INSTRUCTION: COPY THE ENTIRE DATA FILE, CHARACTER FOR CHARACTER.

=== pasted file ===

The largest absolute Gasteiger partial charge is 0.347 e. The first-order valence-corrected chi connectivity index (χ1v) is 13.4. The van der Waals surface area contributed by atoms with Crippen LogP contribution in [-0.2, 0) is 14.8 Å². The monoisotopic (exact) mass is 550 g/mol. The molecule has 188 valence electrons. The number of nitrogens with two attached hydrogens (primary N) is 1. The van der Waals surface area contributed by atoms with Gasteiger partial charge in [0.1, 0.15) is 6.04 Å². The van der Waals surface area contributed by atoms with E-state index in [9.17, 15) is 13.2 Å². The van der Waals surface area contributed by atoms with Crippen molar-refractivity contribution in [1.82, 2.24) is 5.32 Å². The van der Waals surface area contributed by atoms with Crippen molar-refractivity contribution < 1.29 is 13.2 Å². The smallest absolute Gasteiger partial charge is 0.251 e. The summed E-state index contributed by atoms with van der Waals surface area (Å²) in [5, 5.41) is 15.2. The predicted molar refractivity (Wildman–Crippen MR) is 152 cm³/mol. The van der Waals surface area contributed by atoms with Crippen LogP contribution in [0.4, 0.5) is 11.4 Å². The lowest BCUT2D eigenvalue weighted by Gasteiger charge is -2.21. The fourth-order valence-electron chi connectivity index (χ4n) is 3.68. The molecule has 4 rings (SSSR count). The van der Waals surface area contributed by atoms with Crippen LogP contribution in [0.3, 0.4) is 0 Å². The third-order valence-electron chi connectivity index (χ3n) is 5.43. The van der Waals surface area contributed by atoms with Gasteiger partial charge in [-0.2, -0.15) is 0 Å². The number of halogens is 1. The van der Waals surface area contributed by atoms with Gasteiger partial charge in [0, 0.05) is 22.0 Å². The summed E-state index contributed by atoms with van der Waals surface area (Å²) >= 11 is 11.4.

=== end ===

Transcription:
The largest absolute Gasteiger partial charge is 0.347 e. The first-order valence-corrected chi connectivity index (χ1v) is 13.4. The van der Waals surface area contributed by atoms with Crippen LogP contribution in [-0.2, 0) is 14.8 Å². The monoisotopic (exact) mass is 550 g/mol. The molecule has 188 valence electrons. The number of nitrogens with two attached hydrogens (primary N) is 1. The van der Waals surface area contributed by atoms with Gasteiger partial charge in [0.1, 0.15) is 6.04 Å². The van der Waals surface area contributed by atoms with E-state index in [9.17, 15) is 13.2 Å². The van der Waals surface area contributed by atoms with Crippen molar-refractivity contribution in [1.82, 2.24) is 5.32 Å². The van der Waals surface area contributed by atoms with Crippen molar-refractivity contribution < 1.29 is 13.2 Å². The smallest absolute Gasteiger partial charge is 0.251 e. The summed E-state index contributed by atoms with van der Waals surface area (Å²) in [5, 5.41) is 15.2. The predicted molar refractivity (Wildman–Crippen MR) is 152 cm³/mol. The van der Waals surface area contributed by atoms with Crippen LogP contribution in [0.4, 0.5) is 11.4 Å². The lowest BCUT2D eigenvalue weighted by Gasteiger charge is -2.21. The fourth-order valence-electron chi connectivity index (χ4n) is 3.68. The molecule has 4 rings (SSSR count). The van der Waals surface area contributed by atoms with Crippen LogP contribution in [0.3, 0.4) is 0 Å². The third-order valence-electron chi connectivity index (χ3n) is 5.43. The van der Waals surface area contributed by atoms with Gasteiger partial charge in [-0.2, -0.15) is 0 Å². The number of halogens is 1. The van der Waals surface area contributed by atoms with Gasteiger partial charge in [0, 0.05) is 22.0 Å². The summed E-state index contributed by atoms with van der Waals surface area (Å²) >= 11 is 11.4.